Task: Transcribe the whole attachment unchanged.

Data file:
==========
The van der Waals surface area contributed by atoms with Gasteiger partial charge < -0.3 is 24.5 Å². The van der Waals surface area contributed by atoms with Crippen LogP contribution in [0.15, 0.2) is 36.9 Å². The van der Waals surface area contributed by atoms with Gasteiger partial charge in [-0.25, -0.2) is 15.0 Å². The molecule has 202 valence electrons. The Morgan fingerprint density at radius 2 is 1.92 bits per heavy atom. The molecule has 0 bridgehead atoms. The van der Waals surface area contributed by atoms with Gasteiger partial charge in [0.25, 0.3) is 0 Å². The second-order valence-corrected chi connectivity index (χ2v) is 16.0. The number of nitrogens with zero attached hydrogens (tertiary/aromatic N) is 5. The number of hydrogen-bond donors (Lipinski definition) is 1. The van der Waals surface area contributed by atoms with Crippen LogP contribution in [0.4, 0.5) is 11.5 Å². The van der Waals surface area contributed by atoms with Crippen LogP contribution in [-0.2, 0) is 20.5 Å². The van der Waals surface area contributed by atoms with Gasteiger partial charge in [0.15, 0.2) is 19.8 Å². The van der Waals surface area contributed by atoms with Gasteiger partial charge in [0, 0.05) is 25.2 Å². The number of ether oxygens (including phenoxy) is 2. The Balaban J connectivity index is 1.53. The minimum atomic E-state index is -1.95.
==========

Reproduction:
The van der Waals surface area contributed by atoms with Gasteiger partial charge < -0.3 is 24.5 Å². The van der Waals surface area contributed by atoms with Crippen LogP contribution in [0.15, 0.2) is 36.9 Å². The van der Waals surface area contributed by atoms with Gasteiger partial charge in [-0.25, -0.2) is 15.0 Å². The molecule has 202 valence electrons. The Morgan fingerprint density at radius 2 is 1.92 bits per heavy atom. The molecule has 0 bridgehead atoms. The van der Waals surface area contributed by atoms with Gasteiger partial charge in [0.25, 0.3) is 0 Å². The second-order valence-corrected chi connectivity index (χ2v) is 16.0. The number of nitrogens with zero attached hydrogens (tertiary/aromatic N) is 5. The number of hydrogen-bond donors (Lipinski definition) is 1. The van der Waals surface area contributed by atoms with Crippen LogP contribution in [0.4, 0.5) is 11.5 Å². The van der Waals surface area contributed by atoms with Crippen LogP contribution in [-0.2, 0) is 20.5 Å². The van der Waals surface area contributed by atoms with Gasteiger partial charge in [0.15, 0.2) is 19.8 Å². The van der Waals surface area contributed by atoms with Gasteiger partial charge in [0, 0.05) is 25.2 Å². The number of ether oxygens (including phenoxy) is 2. The Balaban J connectivity index is 1.53. The minimum atomic E-state index is -1.95.